First network 140 may comprise a wide area network (WAN), such as the Internet, a private WAN, or a combination of the Internet and a private WAN, that is used to transport the multicast streams to clients 160. First network 140 may also transport non-streaming data to clients 160. First network 140 may include a number of routers or other switching devices, such as edge routers 137-1 and 137-2, and core routers 138-1 and 138-2.

Edge routers 137 may generally function to connect devices, such as clients 160 (via distribution device 150 and/or optionally, aggregation network 145), to first network 140. Core routers 138 may generally function to transmit data between other routers within network 140. In addition to simply routing data, edge routers 137 and core routers 138 may support other “value added” functions, such as quality of service (QoS) features, specialized security functions, such as IPsec (IP security) encryption, access control, statistics relating to multicast transmissions, or accounting features.

Aggregation network 145 may include a network that connects edge router 137-2 on first network 140 to distribution device 150. Aggregation network 145 may be constructed as a Layer 2 network (data link layer) in the Open Systems Interconnection (OSI) reference model.

Distribution device 150 may be a device that provides clients 160 access to first network 140. In one implementation, distribution device 150 may include a Digital Subscriber Line Access Multiplexer (DSLAM). The DSLAM may function as a part of a digital loop carrier that receives signals from multiple clients 160 and aggregates the signals on a high-speed backbone line using multiplexing techniques. Clients 160 may connect to distribution device 150 through Digital Subscriber Line (DSL) or other connections. When distribution device 150 is a DSLAM, edge router 137-2 may be referred to as a Broadband Remote Access Server (BRAS) or as a Broadband Network Gateway (BNG).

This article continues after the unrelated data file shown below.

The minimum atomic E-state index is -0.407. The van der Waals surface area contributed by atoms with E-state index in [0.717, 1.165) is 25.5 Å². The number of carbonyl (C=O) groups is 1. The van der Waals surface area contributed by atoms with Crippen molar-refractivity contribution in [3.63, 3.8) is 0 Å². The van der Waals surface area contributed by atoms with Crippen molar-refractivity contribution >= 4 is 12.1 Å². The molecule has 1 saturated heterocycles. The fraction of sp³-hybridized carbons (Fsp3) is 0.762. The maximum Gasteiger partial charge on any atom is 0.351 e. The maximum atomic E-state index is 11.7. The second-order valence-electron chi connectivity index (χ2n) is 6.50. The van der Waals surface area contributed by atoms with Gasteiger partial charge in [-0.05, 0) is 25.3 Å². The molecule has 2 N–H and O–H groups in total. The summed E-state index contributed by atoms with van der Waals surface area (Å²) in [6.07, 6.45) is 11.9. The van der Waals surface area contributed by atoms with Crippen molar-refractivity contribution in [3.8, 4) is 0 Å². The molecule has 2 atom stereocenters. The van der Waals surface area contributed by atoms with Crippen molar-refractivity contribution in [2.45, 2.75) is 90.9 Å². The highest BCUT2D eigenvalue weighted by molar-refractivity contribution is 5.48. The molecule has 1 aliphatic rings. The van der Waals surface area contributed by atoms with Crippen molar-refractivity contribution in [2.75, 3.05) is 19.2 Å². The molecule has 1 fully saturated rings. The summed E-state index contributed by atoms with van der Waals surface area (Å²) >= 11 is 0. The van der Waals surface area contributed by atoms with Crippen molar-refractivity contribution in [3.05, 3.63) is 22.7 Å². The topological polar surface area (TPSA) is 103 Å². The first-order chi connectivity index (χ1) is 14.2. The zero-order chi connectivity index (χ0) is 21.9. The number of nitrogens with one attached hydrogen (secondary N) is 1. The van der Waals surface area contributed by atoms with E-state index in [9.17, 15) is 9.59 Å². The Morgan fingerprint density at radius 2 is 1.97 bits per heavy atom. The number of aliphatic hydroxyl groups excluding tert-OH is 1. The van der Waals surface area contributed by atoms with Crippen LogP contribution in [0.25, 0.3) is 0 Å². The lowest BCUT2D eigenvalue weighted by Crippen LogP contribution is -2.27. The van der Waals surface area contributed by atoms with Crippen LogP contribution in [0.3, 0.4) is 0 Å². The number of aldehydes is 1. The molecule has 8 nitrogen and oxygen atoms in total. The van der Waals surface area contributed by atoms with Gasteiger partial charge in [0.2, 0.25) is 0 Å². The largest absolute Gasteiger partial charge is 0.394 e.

One of ordinary skill in the art will appreciate that, in practice, system 100 may include other network devices. Additionally, although network 140 is primarily described herein as an IP-based network, network 140 could also be an ATM-based network, a frame relay-based network, or a combination of such networks.

FIG. 2 is a block diagram illustrating a high-level exemplary implementation of one of edge routers 137 or core routers 138, referred to as router 137/138. Router 137/138 may include packet forwarding engines 201-1 through 201-M (collectively referred to as forwarding engines 201), an internal switch fabric 205, and a control processor 210. Router 137/138 receives data from physical links, processes the data to determine destination information, and transmits the data out on a link in accordance with the destination information.

Control processor 210 may perform high level management functions for router 137/138. For example, Control processor 210 may communicate with other networks and systems connected to router 137/138 to exchange information regarding network topology. Control processor 210 may create routing tables based on the network topology information and forward the routing tables to forwarding engines 201. The forwarding engines use the routing tables to perform route lookup for incoming data. Control processor 210 may also perform other general control and monitoring functions for router 137/138.